Saudi, Israeli, and American backers are determined to deny eastern Syria to Damascus and Tehran and can strengthen the SDF with arms and money. The new Triple Entente may also reinforce the SDF with levies from the Sunni tribal confederation that straddles the Iraq-Syria border and loathes Shia rule. Jordan and Egypt, secondary partners in the Entente, could deploy troops on short notice.
Israel has intervened intermittently in the war for several years, chiefly by bombing Hisbollah assets and encouraging the Druze east of Golan to break from Damascus and become a protectorate. IDF aircraft could interdict convoys to the east and its ground forces could drive into Syria. An armored brigade heading toward Damascus, only 35 miles from Israeli border positions, would require immediate reallocation of pro-government forces. Skirmishes along the contested border have increased in recent days.
The American logistical command in the Gulf has demonstrated on more than one occasion its capacity to deploy and supply hundreds of thousands of troops. Logistics might be the US military’s strongest suit. Supplying the SDF from Kuwait, the Emirates, and other facilities in the region will be comparatively easy. Russia, Iran, and Syria cannot patch together anything comparable.
The correlation of forces does not favor the pro-government side. At best it could engage in a costly, protracted struggle with wealthier opponents. The generals and mullahs in Tehran may be willing to engage in it, Damascus will plead for it, but Putin and his generals might not be obliging.
Putin has already demonstrated commitment to his ally, built an airbase at Latakia, and beefed up a naval base at Tartus – considerable achievements for a country in collapse not long ago. Eastern Syria is of little strategic value and a long campaign there will damage longer-term interests. It would reduce the likelihood of gaining influence with the Sunni powers, selling them arms, and perhaps one day acquiring bases inside the Gulf. Putin does not want to be stuck on the smaller, less affluent Shia side of the region.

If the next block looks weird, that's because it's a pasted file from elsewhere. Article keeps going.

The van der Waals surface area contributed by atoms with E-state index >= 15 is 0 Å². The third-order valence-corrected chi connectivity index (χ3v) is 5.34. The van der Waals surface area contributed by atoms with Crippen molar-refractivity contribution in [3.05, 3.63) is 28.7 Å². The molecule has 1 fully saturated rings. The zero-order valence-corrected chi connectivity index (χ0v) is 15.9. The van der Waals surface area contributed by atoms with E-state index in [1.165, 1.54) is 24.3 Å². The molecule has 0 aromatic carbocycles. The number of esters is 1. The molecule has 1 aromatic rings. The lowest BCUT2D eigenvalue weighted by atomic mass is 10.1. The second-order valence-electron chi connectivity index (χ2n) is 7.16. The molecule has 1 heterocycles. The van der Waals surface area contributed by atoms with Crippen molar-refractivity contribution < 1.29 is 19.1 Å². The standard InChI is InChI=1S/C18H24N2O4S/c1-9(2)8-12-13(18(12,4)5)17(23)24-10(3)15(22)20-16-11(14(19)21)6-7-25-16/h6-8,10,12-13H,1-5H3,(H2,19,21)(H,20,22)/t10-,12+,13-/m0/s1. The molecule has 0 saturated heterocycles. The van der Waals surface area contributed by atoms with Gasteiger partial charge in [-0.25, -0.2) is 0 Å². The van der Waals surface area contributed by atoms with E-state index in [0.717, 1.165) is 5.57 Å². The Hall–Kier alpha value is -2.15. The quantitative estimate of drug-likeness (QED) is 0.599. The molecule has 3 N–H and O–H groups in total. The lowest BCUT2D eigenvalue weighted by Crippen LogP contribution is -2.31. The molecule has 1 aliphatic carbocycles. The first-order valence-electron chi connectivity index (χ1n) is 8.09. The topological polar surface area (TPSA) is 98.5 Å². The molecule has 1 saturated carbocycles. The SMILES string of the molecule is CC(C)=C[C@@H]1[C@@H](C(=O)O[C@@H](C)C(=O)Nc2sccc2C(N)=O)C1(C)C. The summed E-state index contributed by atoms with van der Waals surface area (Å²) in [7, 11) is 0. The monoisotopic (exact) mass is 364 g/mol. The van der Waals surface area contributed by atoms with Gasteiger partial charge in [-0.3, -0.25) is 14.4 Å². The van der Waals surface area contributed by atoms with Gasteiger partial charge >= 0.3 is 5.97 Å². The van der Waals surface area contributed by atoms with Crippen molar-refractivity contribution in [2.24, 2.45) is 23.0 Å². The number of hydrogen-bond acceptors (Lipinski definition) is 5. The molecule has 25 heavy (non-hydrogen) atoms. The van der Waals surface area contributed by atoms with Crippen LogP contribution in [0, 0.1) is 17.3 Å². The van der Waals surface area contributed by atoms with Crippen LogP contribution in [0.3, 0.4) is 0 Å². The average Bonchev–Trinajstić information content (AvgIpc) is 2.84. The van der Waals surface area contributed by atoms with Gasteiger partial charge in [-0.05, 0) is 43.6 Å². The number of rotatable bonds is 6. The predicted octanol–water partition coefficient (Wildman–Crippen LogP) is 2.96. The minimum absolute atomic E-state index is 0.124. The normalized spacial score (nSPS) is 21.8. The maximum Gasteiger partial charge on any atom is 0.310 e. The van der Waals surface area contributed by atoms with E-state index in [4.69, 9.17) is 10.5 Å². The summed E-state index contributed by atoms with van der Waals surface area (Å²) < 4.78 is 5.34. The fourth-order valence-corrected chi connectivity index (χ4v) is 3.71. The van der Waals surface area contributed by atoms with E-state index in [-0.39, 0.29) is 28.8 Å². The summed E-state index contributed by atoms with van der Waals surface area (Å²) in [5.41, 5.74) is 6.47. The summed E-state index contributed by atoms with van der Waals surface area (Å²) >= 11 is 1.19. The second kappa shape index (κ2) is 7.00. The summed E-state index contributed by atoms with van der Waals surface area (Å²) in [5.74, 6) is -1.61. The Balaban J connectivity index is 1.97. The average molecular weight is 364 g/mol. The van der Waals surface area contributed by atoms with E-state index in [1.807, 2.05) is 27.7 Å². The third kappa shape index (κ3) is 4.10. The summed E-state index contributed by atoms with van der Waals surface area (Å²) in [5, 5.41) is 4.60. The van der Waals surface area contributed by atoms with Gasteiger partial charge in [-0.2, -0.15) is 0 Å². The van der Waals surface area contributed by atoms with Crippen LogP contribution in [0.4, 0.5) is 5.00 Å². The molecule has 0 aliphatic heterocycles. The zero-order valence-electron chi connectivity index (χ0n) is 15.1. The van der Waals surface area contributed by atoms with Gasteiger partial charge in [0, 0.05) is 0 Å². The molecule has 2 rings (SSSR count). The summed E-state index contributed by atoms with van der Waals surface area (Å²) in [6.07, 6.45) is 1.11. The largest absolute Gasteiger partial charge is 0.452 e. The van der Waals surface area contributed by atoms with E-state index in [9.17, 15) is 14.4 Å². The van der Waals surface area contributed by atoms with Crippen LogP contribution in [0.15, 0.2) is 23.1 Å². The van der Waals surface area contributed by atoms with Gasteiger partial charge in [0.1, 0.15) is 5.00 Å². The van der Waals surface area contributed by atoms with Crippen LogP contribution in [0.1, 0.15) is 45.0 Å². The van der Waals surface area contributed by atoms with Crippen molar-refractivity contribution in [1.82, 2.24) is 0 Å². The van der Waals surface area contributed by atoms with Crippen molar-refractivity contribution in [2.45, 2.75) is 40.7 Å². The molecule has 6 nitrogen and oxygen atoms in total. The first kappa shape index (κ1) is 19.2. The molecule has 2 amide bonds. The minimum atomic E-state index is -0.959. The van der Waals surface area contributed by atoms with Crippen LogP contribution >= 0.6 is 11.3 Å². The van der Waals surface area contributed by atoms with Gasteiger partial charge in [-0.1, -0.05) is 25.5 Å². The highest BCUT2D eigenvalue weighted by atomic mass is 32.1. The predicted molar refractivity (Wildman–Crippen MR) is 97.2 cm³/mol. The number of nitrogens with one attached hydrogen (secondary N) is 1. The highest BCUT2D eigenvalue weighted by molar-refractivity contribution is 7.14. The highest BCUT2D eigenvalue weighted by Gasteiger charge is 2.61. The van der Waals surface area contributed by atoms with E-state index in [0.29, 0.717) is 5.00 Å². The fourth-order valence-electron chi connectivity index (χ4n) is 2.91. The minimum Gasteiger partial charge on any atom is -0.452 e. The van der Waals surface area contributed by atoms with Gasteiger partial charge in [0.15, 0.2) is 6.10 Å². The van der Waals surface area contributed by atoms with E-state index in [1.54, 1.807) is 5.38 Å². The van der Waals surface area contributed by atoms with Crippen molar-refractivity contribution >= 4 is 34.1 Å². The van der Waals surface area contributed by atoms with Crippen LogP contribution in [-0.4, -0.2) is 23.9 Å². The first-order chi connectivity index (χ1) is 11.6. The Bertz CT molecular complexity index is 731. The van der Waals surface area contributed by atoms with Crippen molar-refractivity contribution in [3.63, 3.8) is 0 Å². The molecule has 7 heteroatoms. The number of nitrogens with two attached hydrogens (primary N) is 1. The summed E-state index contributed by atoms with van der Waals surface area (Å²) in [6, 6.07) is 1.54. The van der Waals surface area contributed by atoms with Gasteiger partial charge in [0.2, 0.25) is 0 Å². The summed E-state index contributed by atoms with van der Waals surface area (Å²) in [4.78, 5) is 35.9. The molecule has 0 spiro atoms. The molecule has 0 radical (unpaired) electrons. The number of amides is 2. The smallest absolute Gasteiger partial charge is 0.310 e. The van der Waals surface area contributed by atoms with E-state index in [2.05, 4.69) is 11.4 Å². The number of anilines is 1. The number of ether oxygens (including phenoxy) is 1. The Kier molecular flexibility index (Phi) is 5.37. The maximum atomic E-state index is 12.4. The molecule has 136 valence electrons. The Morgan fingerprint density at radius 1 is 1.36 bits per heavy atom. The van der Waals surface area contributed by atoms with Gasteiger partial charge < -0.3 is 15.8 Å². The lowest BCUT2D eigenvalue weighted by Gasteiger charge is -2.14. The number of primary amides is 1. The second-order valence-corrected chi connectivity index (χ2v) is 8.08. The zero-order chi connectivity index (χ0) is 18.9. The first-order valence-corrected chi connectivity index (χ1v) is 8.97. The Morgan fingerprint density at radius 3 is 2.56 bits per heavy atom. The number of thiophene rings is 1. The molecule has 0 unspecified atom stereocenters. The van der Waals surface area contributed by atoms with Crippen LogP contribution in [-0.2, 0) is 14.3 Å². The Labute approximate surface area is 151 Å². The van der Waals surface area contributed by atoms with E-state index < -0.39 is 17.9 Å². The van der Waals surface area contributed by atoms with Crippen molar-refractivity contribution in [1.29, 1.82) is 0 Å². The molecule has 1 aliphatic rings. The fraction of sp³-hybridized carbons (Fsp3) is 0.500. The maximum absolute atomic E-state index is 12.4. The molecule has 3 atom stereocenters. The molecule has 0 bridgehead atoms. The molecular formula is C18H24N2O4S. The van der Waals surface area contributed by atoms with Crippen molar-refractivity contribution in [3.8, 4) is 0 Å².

The longer the war, the more the Sunnis will see Russia as an entrenched enemy allied with menacing apostates. Eastern Syria isn’t worth it. Moscow may have already signaled this when shortly after Assad proclaimed his determination to retake all Syria, Putin withdrew dozens of his aircraft.
There is of course no guarantee that Russian strategists see the Syrian situation as it’s outlined here or in Langley or anywhere. Assuming an opponent sees a situation just as you do is a classic mistake in strategic thinking. The US did that just before the 1968 Tet Offensive in Vietnam. Israel didn’t think Egypt would attack in 1973, then it endured its most costly war.
Copyright 2017 Brian M Downing
Brian M Downing is a national security analyst who has written for outlets across the political spectrum. He studied at Georgetown University and the University of Chicago, and did post-graduate work at Harvard’s Center for International Affairs. Thanks to Susan Ganosellis.